|“Pillas”—wrote Morton Nance in 1930— “sometimes called “pill-corn” or “naked oats, […] smaller than oats and without husk, was formerly a common crop in Cornwall, but seems now to have become quite extinct.” In earlier centuries, adventurers and botanists described this intriguing grain as cultivated in abundance near Land’s End, where it thrived on marginal soils. It made a hearty porridge known as ‘pillas-gerts’ and was used to fatten pigs and calves, while thatching-rope and bonnets were woven from its fine straw. But by the mid-nineteenth century it was gone from Cornish fields.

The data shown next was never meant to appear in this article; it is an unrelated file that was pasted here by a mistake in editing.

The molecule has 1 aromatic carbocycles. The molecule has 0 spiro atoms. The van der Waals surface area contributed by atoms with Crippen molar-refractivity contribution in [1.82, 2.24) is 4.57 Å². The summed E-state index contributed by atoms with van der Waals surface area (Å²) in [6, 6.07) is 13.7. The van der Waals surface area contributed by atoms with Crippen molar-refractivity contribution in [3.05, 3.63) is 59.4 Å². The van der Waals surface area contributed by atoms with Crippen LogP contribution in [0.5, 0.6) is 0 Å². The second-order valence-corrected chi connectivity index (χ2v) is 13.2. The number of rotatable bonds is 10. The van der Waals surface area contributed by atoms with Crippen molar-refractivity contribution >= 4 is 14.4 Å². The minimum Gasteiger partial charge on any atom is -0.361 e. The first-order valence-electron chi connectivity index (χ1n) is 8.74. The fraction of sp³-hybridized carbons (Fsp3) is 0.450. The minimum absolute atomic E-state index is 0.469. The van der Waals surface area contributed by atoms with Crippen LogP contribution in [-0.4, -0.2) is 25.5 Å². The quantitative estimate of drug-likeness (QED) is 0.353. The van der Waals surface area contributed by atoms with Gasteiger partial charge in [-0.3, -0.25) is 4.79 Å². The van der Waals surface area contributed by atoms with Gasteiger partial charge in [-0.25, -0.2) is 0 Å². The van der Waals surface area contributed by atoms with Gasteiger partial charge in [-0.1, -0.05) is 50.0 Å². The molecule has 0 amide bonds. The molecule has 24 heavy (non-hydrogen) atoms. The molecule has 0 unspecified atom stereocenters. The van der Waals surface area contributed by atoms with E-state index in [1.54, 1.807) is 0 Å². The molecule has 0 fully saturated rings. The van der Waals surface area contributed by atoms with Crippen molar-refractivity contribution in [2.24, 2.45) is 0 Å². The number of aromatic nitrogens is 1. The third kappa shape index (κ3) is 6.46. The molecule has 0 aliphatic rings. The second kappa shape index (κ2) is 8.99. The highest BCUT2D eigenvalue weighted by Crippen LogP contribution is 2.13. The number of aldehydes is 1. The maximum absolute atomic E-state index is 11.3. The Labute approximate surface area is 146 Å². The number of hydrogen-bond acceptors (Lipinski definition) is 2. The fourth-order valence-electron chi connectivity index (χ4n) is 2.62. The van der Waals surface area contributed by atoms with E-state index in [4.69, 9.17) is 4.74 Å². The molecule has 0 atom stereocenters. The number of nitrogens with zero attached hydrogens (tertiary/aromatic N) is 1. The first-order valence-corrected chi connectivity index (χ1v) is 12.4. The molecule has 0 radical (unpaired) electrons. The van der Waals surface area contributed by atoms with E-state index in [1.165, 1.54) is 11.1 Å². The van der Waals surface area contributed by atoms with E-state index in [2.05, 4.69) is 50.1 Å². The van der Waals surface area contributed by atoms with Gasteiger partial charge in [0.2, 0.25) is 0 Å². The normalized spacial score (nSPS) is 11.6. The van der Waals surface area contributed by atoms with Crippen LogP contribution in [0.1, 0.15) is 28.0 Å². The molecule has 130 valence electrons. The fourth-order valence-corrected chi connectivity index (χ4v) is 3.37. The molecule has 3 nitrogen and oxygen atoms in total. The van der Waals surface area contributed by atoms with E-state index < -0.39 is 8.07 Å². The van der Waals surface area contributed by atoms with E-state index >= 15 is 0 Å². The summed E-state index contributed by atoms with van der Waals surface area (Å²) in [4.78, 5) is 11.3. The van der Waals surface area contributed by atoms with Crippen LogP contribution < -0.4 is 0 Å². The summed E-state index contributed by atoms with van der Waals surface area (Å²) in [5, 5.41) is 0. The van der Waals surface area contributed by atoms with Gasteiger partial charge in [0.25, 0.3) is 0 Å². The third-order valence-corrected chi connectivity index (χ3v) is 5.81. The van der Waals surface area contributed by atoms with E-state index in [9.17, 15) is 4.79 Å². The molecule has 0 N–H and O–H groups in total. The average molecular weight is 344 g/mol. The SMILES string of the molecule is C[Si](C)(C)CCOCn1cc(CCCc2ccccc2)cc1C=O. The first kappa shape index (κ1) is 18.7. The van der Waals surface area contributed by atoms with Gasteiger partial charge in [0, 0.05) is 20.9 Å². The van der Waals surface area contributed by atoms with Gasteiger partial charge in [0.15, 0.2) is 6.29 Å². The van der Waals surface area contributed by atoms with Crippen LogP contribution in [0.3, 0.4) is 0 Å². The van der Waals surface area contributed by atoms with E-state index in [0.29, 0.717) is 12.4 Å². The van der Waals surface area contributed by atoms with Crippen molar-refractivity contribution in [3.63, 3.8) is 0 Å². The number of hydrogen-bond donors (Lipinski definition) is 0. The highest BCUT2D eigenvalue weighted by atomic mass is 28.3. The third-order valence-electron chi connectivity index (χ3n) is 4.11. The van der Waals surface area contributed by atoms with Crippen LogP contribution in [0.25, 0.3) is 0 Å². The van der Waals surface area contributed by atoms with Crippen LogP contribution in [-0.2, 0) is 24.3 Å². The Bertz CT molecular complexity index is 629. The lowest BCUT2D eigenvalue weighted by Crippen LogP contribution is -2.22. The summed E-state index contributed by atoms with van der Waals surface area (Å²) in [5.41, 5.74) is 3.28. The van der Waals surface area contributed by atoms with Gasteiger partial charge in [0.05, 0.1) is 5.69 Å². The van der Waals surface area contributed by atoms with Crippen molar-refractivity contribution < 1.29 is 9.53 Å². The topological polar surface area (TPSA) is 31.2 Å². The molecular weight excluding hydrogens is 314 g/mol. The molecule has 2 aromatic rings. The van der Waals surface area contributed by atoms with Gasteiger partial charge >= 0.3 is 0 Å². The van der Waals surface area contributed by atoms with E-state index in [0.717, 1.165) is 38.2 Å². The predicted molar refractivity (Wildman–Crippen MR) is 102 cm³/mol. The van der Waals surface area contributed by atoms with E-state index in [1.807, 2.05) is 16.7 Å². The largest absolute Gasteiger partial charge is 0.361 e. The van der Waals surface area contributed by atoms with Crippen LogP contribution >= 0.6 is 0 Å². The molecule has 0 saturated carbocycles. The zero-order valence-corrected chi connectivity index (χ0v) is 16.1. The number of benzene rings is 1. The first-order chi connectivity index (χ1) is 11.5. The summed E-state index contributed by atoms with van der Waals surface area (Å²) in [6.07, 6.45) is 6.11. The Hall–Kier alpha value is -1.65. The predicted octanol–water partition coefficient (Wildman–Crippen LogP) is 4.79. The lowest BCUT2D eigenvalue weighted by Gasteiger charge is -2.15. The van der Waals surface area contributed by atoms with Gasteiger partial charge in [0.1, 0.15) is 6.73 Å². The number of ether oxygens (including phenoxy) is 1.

This year—for the first time in over 150 years—pillas is being harvested in Penwith. Its remarkable survival in seedbanks has enabled ethnobotanical researcher Harriet Gendall to explore its reintroduction, in partnership with local farmers and growers.
Join us in hearing about her journey with pillas, as well as it’s forgotten history and complex entanglement with Cornish identity—including a fascinating twist involving Morrab’s very own Head Gardener William Watson (1929-1951).
Entry to the talk is by ballot – please email firstname.lastname@example.org or call 01736 364474 by Monday 4th September to enter. We will let you know if you have been successful or not.
We ask for a £5 donation on entry to help support the library. Refreshments will be served after the talk.